If finding Nirvana on New Year's Eve seems unlikely, the idea of finding it in Ireland on New Year's Eve likely strains credulity. However, last winter my friends and I decided to escape the madding crowds of the Irish pub and welcome 2011 with the gentle gong of a Tibetan meditation bowl. Dzogchen Beara, a Buddhist retreat centre on Ireland's secluded Beara peninsula, seemed like the ideal way to meld Hibernian mystique with a dreamy sense of ShangriLa.
Off we ventured onto the cork-screw byroads we hoped would lead us to the path of enlightenment.
Beara, Ireland's most southwesterly point, is a remote mountainous headland jutting deep into the Atlantic from counties Cork and Kerry. We'd barely reached its welcome sign when a magnificent red deer, poised on the roadside, drew our journey to a screeching premature halt. The Hag of Beara, is said to haunt the peninsula as a deer. My index of Irish superstitions may have been a little rusty, but I put this one down as good luck.
It wouldn't be a true Irish road-trip however were the journey not dramatically punctuated by a stag, a steer or a stallion. Negotiating flocks of sheep and herds of cattle we passed through Killmacalogue, a serene harbor hamlet where local fishermen bantered while shelling scallops on the pier.
The most breathtaking point on en route was at Cahirkeem, where after ascending a steep humpback hill, a vista over Coulagh Bay virtually collapsed before us. Above us, the misty Caha Mountains, with their criss -- cross of stone walled pastures were dotted with mountain sheep. In the distance - the sights of the Skellig Islands, ancient monastic settlements, burst out of the Atlantic like a Gaelic Machu Picchu. It was all already lending to a meditative state.
Indeed our pilgrimage into the Irish wilds was something of a cathartic escape in its own right. By the time we reached our base in the village of Allihies, six hours of highway and byway separated us from the capital, Dublin.
Being Ireland's most remote village, it's by no means coincidence, that wee Allihies (meaning "cliff fields") is also perhaps the country's most beautiful spot. Tucked between a mountain and ocean setting, the postcard village is a mesmerizing throwback to yesteryear Ireland. Town houses were splashed in purples and greens, pubs in blue and scarlet and even with its peach village chapel -- no building escaped its kaleidoscopic explosion. It may have been chilly, but on those rare summer days, when the white sands of Ballydonegan beach horseshoe into an ocean hued with turquoise, Allihies has the air of a Celtic Caribbean.
We stayed in Seaview B&B run by Mary O'Sullivan and her family, who also own the village shop next door. Peering out of our cozy room, the village and local pubs began to bustle ahead of the busiest night of the year. As darkness set in, it was our cue call to make for Dzogchen Beara, and quipped with a set of directions from Mary we made way for our final leg.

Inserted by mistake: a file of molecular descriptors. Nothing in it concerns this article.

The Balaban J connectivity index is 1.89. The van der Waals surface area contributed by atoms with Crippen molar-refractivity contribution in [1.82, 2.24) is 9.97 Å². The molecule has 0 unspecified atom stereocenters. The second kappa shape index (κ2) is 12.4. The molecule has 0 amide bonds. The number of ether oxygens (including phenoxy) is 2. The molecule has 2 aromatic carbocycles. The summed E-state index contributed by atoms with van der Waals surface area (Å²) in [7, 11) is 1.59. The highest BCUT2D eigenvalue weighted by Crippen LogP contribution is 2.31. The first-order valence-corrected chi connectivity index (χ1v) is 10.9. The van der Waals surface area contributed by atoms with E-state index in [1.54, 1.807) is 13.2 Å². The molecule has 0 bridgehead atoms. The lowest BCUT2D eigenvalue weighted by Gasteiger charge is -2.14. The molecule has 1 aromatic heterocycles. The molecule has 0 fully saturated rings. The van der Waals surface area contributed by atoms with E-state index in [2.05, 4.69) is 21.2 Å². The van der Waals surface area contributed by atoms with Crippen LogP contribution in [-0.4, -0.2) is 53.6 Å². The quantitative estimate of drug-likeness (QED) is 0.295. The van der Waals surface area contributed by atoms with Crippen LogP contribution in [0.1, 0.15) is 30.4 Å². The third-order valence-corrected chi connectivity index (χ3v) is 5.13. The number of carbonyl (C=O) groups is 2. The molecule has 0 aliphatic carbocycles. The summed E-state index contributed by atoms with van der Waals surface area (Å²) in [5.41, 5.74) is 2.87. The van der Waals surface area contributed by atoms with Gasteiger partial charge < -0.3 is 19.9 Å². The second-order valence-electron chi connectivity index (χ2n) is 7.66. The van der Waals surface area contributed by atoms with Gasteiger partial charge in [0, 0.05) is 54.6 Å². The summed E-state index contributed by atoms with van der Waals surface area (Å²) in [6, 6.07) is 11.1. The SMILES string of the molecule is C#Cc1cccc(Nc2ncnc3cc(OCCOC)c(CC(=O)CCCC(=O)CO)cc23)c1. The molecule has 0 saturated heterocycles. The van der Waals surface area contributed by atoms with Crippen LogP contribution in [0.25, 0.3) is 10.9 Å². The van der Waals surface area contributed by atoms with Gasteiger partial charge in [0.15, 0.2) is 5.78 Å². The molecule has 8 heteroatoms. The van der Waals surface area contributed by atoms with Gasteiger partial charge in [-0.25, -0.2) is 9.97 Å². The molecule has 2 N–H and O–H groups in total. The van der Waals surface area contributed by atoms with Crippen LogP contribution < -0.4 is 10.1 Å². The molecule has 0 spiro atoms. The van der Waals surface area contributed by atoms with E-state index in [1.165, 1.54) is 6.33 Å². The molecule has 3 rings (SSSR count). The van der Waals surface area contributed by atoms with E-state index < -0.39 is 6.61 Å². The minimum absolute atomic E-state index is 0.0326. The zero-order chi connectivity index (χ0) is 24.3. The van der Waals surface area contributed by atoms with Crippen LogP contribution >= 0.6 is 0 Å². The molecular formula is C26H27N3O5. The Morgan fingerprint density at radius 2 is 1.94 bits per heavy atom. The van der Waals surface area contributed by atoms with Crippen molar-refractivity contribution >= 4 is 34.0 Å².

Rising above a mountain pass over Allihies, we veered across a heath of winding roads as tussocks of golden grass swept in the gusty night. Now on the outermost periphery of Ireland, my AA membership was reassuring.
The surreal sight of flickering Tibetan prayer flags, soon heralded our arrival
at Dzogchen Beara, spectacularly located above a steep Atlantic cliff face.
The Buddhist retreat centre which runs under the spiritual guidance of Tibetan lama Sogyal Rinpoche and has been providing visitors with an oasis of spiritual calm since 1994.
We headed for the centre's panoramic shrine, adorned with Buddhist prints and effigies. Slightly tardy for the first evening session, we tip-toed over a gathering of lotus-positioned guests, before settling down on an unclaimed patch of carpet.
Initially observing my peers, it took me a while to get into my meditative mojo but our spiritual leaders, Chris and Veronica, soon guided me toward a state of dharma. Beginning with a talk on Loving Kindness and the attitudinal changes we should embrace in order to love thyself, we continued with a video link to a lama's presentation on the how to deal with our "Monkey Mind;" man's predisposition to unsettling and capricious thoughts.
Next up is an activity session -- where we were asked to diarize our dark regrets of the year past on one piece of paper, while charting our hopes and ambitions for the New Year on the next. In quiet reflection, our group began to jot; some, succinct bullet points, others, Oprah-like vision boards. Then, in ceremonial fashion, we braced the outdoors to send those memories into ashes in the stone furnace, before lighting butter lamps in the grotto to cast our dreams for 2011.
Late-supper consisted of a spread of gourmand delights from West Cork's markets - artisan breads, organic dips, farmhouse cheeses. There was no caffeine of booze on offer - just lashings of herbal tea to aid towards our path to enlightenment. It also gave us a chance to mingle with those in attendance, a largely female mélange of middle-aged bohemians. Buddha it seems, attracts a similar demographic to Melissa Etheridge.
Our night gently crescendoed with a cycle of silent meditations, marked by the gentle gong from the Tibetan singing bowl. The dawning of 2011 was simply an estimate, there were no countdowns, no Auld Lang Synes, no groping embraces from strangers -- just the roaring surf from the ocean below lulling our minds to a blissful state of new year nirvana.
We'd truly found ourselves in Beara. Now, we just had to find our way back.
Dzogchen Beara in County Cork is located 85 miles from the nearest airport in Cork city. Weekend retreats, including meals and classes, cost from $250, while their daily guided meditation sessions are free of charge (a donation is appreciated).
Garranes, Allihies, West Cork.
Seaview Bed & Breakfast, overlooking Ballydonegan beach offers rooms from $48 per person sharing and a traditional homely Irish atmosphere,
Allihies, Beara, County Cork.